|Verfasst am: 05.04.2021, 01:00 Titel:
|The simplest type of Muslim early education was offered in mosques, where scholars who had gathered to
discuss the Quran in a short time began to teach religious studies to interested adults. Mosques
Learning quran school
multiplied under the caliphs, especially under the Abbasids: 3,000 of them were reported in Baghdad only in
the first decades of the 10th century; 12,000 were reported in Alexandria in the fourteenth century, most with annexed schools.
Some mosques - such as that of al-Manṣūr, built during the reign of Hārūn al-Rashīd in Baghdad,
or those of Isfahan, Mashhad, Ghom, Damascus, Cairo and the Alhambra (Granada) -
have become learning centers for students of all in the Muslim world. Each mosque usually
contained several study circles (ḥalqah), so called because the teacher was, as a rule,
seated on a platform or cushion with the students gathered in a semicircle in front of him.
The more advanced a student, the closer he got to the teacher. Mosque circles varied in approach, course content, size and quality of teaching, but the teaching method generally emphasized lecturing and memorization. Teachers were generally regarded as masters of culture and their lectures were meticulously recorded in notebooks. Students often made long journeys to join the circle of a great teacher.
Some circles, especially those in which hadith was studied, were so large that it was necessary for the assistants to repeat the lesson so that each student could hear and record it.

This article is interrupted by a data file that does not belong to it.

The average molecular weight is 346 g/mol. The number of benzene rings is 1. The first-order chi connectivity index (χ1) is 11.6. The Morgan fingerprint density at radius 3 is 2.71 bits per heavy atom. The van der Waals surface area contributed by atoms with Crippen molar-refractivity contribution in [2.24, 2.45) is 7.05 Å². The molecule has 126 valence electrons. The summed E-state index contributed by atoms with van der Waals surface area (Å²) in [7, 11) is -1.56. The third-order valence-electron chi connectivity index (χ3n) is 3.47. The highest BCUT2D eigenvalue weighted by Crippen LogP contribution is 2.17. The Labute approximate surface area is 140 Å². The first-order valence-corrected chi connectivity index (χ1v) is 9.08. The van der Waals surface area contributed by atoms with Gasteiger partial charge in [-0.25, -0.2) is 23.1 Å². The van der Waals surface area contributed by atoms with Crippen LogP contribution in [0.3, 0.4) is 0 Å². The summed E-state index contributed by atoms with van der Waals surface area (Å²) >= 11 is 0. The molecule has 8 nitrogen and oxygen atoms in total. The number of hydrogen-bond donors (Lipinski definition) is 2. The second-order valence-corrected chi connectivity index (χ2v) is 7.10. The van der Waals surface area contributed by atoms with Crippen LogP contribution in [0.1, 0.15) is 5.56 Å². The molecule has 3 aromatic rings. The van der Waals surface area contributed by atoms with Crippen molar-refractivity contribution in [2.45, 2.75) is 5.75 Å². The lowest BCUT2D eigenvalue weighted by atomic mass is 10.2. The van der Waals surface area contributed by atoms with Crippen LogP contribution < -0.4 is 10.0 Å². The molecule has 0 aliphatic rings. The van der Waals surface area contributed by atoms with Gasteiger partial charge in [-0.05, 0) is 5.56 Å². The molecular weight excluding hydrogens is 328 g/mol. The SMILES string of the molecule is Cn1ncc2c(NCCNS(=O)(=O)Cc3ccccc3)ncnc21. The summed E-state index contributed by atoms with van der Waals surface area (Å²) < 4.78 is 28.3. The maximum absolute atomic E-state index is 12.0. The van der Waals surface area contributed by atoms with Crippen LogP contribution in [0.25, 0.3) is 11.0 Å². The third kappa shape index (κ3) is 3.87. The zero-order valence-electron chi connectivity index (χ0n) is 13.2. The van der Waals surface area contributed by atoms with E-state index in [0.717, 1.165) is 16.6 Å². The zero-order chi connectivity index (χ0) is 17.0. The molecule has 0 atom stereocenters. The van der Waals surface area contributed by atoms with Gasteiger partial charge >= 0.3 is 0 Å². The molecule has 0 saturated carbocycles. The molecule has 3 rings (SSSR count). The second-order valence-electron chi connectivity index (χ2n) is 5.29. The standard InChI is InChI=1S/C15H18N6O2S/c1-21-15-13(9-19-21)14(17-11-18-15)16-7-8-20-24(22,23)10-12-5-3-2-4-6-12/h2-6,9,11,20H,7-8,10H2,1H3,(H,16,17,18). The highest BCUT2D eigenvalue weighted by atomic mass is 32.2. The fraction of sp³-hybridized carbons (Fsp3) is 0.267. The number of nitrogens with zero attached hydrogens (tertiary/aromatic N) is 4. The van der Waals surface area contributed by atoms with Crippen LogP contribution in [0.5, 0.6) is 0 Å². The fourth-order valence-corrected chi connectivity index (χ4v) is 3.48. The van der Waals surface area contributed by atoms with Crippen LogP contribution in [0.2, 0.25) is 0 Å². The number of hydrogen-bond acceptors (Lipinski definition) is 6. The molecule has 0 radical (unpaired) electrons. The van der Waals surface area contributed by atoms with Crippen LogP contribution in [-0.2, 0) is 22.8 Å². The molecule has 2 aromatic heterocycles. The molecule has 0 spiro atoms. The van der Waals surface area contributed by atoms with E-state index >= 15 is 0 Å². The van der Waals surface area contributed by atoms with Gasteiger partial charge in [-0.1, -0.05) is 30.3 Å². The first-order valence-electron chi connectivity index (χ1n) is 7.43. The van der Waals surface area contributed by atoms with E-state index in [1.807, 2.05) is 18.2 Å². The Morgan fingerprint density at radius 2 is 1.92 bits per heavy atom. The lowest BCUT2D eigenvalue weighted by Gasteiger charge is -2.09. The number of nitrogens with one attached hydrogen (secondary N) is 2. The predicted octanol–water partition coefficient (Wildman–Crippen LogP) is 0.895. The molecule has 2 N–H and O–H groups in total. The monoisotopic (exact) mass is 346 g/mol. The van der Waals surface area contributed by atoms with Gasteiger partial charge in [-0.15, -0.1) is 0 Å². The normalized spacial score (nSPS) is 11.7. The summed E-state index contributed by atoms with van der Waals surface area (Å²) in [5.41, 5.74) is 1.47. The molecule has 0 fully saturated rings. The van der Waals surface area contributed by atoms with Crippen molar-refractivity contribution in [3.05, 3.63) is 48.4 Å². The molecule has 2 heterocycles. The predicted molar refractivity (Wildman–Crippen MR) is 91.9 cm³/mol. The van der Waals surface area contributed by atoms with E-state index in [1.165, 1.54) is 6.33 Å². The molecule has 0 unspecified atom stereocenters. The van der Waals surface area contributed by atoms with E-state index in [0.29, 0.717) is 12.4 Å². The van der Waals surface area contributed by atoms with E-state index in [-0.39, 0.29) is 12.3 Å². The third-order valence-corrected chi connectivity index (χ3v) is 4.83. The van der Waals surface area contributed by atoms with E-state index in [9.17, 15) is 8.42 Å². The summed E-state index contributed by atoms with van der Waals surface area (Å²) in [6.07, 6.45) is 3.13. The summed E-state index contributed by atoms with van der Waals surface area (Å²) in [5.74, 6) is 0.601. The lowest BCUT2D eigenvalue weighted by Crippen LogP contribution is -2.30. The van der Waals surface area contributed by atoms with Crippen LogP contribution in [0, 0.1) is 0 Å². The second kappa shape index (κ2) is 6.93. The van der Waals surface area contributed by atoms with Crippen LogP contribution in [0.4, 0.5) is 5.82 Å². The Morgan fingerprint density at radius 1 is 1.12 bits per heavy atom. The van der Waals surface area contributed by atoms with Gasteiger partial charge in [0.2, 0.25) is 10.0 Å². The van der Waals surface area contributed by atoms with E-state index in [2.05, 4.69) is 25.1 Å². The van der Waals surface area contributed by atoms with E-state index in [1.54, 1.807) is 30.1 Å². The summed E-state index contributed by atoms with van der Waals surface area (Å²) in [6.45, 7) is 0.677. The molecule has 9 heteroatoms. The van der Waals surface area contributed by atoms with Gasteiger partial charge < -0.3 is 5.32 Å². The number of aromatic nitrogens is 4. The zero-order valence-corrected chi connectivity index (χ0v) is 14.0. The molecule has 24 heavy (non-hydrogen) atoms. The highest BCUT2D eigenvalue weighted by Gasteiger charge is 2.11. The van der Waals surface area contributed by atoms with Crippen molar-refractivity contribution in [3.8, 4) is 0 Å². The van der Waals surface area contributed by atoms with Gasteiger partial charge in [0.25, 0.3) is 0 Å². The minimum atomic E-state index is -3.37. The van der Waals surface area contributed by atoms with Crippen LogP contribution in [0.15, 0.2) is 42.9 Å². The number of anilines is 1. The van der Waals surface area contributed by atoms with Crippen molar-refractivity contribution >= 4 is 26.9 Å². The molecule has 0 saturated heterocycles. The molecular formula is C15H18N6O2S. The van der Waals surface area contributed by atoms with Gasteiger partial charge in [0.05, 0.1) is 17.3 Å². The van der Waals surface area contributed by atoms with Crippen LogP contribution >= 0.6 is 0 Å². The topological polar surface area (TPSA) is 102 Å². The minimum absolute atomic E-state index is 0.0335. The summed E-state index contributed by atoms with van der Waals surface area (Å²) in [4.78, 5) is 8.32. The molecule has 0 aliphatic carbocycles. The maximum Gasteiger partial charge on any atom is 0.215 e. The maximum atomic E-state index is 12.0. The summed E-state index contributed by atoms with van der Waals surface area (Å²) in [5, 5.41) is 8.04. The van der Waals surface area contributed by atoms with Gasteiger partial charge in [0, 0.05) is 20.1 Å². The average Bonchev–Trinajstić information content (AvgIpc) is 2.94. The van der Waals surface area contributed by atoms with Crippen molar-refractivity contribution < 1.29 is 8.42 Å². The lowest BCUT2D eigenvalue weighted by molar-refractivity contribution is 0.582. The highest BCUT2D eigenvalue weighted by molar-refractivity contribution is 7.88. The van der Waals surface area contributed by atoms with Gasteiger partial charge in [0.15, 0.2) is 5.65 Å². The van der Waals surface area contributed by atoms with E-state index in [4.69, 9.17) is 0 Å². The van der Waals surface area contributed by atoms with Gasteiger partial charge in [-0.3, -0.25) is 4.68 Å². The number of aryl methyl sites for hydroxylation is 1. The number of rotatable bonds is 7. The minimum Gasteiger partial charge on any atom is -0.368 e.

Elementary schools (maktab or kuttab), where students learned to read and write, date back to the pre-Islamic period of the Arab world. After the advent of Islam, these schools turned into centers for the teaching of elementary Islamic subjects. Students had to memorize the Quran as perfectly as possible. Some schools have also included in their curriculum the study of poetry, elementary arithmetic, calligraphy, ethics (manners) and elementary grammar. Maktabs were quite common in almost every town or village in the Middle East, Africa, Sicily, and Spain.
The schools conducted in the royal palaces taught not only the maktab curriculum, but also social and cultural studies intended to prepare the pupil for higher education, for service in the government of the caliphs or for an educated society. The instructors were called muʾaddibs, or instructors of good manners. The exact content of the program was specified by the host, but often included the oratory, history, tradition, formal ethics, poetry and the art of good conversation. Education generally continued long after students passed elementary age.
The high degree of learning and research in Islam, especially during the ʿabbāsid period in Eastern Islam and the last Umayyads in Western Islam, has encouraged the development of bookshops, copyists and booksellers in many major Islamic cities such as Damascus, Baghdad and Cordoba. Academics and students have spent many hours in these libraries browsing, reviewing and studying available books or purchasing favorite selections for their private libraries. Booksellers went to famous bookstores in search of rare manuscripts to buy and resell to collectors and academics, thus helping to spread learning. Many of these manuscripts ended up in the private libraries of famous Muslim scholars such as Avicenna, al-Ghazālī and al-Fārābī, who in turn made their homes centers of academic activity for their favorite students.